The regiment was sent to Burma in 1842 and to India in 1845.[2] The regiment was involved in the Siege of Cawnpore and the Relief of Lucknow during the Indian Rebellion. General James Outram wrote of the regiment:

A private letter is hardly a proper medium for giving expression to the strong feelings I bear to the glorious old 84th, but the feelings I do bear it are very strong, and every officer, non-commissioned officer and private of the Corps is, and ever shall be, my comrade and my friend![7]

After Cawnpore and Lucknow were recaptured the regiment was involved in the protection of the countryside under Brigadier John Douglas who wrote:

I did not think of the smallness of my force opposed to three separate bodies, each doubling it, when I remembered it was the 84th I had with me![8]

The regiment was the only formation ever to receive a salute from the battery at Fort William, Calcutta and received that acclaim when it left India in 1859.[9] It was deployed to Malta in 1865 and to Jamaica in 1867 before going on to Halifax, Nova Scotia in 1870.[2] It returned home in 1871.[2]

As part of the Cardwell Reforms of the 1870s, where single-battalion regiments were linked together to share a single depot and recruiting district in the United Kingdom, the 84th was linked with the 65th (2nd Yorkshire, North Riding) Regiment of Foot, and assigned to district no. 7 at Pontefract Barracks in Yorkshire.[10] On 1 July 1881 the Childers Reforms came into effect and the regiment amalgamated with the 65th (2nd Yorkshire, North Riding) Regiment of Foot to form the York and Lancaster Regiment, with the 84th becoming the 2nd Battalion.[1]

Victoria CrossesEdit

The 84th Foot had six Victoria Crosses awarded to men serving in its ranks all won during the Indian Mutiny :

Battle honoursEdit

Battle honours won by the regiment were:[1]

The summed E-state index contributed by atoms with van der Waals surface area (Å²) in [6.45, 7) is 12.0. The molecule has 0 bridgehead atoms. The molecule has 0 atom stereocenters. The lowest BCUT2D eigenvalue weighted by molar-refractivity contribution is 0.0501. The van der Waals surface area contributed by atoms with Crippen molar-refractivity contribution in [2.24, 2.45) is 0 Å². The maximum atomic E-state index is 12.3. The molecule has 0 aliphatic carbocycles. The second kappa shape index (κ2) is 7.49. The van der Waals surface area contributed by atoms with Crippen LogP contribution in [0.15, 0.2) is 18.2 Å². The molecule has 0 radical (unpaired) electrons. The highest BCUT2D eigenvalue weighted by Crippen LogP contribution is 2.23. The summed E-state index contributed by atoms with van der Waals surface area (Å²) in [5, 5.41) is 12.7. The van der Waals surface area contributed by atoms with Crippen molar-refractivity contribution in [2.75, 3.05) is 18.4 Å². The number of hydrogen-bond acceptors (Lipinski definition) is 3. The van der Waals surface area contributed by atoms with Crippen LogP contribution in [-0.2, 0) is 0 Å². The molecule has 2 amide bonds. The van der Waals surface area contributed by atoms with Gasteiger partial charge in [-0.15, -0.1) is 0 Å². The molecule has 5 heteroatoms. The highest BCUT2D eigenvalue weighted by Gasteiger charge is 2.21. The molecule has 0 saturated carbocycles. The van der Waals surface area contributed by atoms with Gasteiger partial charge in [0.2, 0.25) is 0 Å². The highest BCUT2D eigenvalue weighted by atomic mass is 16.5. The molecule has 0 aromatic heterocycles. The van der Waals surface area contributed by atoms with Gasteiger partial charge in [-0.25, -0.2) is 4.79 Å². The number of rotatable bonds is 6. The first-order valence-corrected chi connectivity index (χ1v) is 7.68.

Colonels of the RegimentEdit

Colonels of the Regiment were:[1]

84th Regiment of FootEdit

84th (York and Lancaster) Regiment of Foot - (1809)Edit


  1. ^ a b c d e "84th (York and Lancaster) Regiment of Foot". regiments.org. Archived from the original on 10 May 2006. Retrieved 4 August 2016.
  2. ^ a b c d e f g h i j k l m "84th (York and Lancaster) Regiment of Foot: Locations". Archived from the original on 21 December 2007. Retrieved 3 March 2017.
  3. ^ Raikes, George Alfred (1885). Roll of the officers of the York and Lancaster regiment. The second Battalion. London: Richard Bentley and Son. p. viii.
  4. ^ Creighton-Williamson, pp. 47-52
  5. ^ "Ships list". Laclan and Elizabeth Macquarie. Retrieved 4 March 2016.
  6. ^ Creighton-Williamson, p. 133
  7. ^ Creighton-Williamson, p. 62
  8. ^ Creighton-Williamson, p. 76
  9. ^ Creighton-Williamson, p. 63
  10. ^ "Training Depots". Regiments.org. Archived from the original on 10 February 2006. Retrieved 16 October 2016.


  • Creighton-Williamson, Donald (1968). The York and Lancaster Regiment. Great Britain: Leo Cooper.

Further readingEdit

  • Raikes, G.A. (1910). Roll of the Officers of the (84th) York and Lancaster Regiment containing a record of their services, including dates of commissions to which is added the Officers' medal roll for the Peninsula War and a short account of the colours used by the Battalion from 1759-1910.

External linksEdit